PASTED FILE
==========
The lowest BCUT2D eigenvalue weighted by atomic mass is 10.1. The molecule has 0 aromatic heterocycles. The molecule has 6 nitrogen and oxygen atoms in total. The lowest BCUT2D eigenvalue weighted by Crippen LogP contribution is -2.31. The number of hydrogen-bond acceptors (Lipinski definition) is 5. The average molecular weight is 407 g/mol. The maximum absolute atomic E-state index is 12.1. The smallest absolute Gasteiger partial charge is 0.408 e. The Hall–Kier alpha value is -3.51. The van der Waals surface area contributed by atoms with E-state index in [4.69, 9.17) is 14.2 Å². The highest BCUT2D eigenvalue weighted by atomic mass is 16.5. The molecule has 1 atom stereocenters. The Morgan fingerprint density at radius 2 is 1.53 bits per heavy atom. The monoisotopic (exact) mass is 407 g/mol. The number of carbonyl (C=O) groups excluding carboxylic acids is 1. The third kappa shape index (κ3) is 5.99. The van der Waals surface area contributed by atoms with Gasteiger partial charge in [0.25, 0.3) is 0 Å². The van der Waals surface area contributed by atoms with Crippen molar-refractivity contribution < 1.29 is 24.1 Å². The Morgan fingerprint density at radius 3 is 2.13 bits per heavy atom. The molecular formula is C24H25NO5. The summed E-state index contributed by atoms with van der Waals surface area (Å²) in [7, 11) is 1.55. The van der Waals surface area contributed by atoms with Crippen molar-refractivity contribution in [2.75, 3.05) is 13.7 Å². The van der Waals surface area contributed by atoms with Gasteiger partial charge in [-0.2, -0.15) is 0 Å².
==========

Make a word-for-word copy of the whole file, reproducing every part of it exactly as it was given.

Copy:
The lowest BCUT2D eigenvalue weighted by atomic mass is 10.1. The molecule has 0 aromatic heterocycles. The molecule has 6 nitrogen and oxygen atoms in total. The lowest BCUT2D eigenvalue weighted by Crippen LogP contribution is -2.31. The number of hydrogen-bond acceptors (Lipinski definition) is 5. The average molecular weight is 407 g/mol. The maximum absolute atomic E-state index is 12.1. The smallest absolute Gasteiger partial charge is 0.408 e. The Hall–Kier alpha value is -3.51. The van der Waals surface area contributed by atoms with E-state index in [4.69, 9.17) is 14.2 Å². The highest BCUT2D eigenvalue weighted by atomic mass is 16.5. The molecule has 1 atom stereocenters. The Morgan fingerprint density at radius 2 is 1.53 bits per heavy atom. The monoisotopic (exact) mass is 407 g/mol. The number of carbonyl (C=O) groups excluding carboxylic acids is 1. The third kappa shape index (κ3) is 5.99. The van der Waals surface area contributed by atoms with Gasteiger partial charge in [0.25, 0.3) is 0 Å². The van der Waals surface area contributed by atoms with Crippen molar-refractivity contribution < 1.29 is 24.1 Å². The Morgan fingerprint density at radius 3 is 2.13 bits per heavy atom. The molecular formula is C24H25NO5. The summed E-state index contributed by atoms with van der Waals surface area (Å²) in [7, 11) is 1.55. The van der Waals surface area contributed by atoms with Crippen molar-refractivity contribution in [2.75, 3.05) is 13.7 Å². The van der Waals surface area contributed by atoms with Gasteiger partial charge in [-0.2, -0.15) is 0 Å².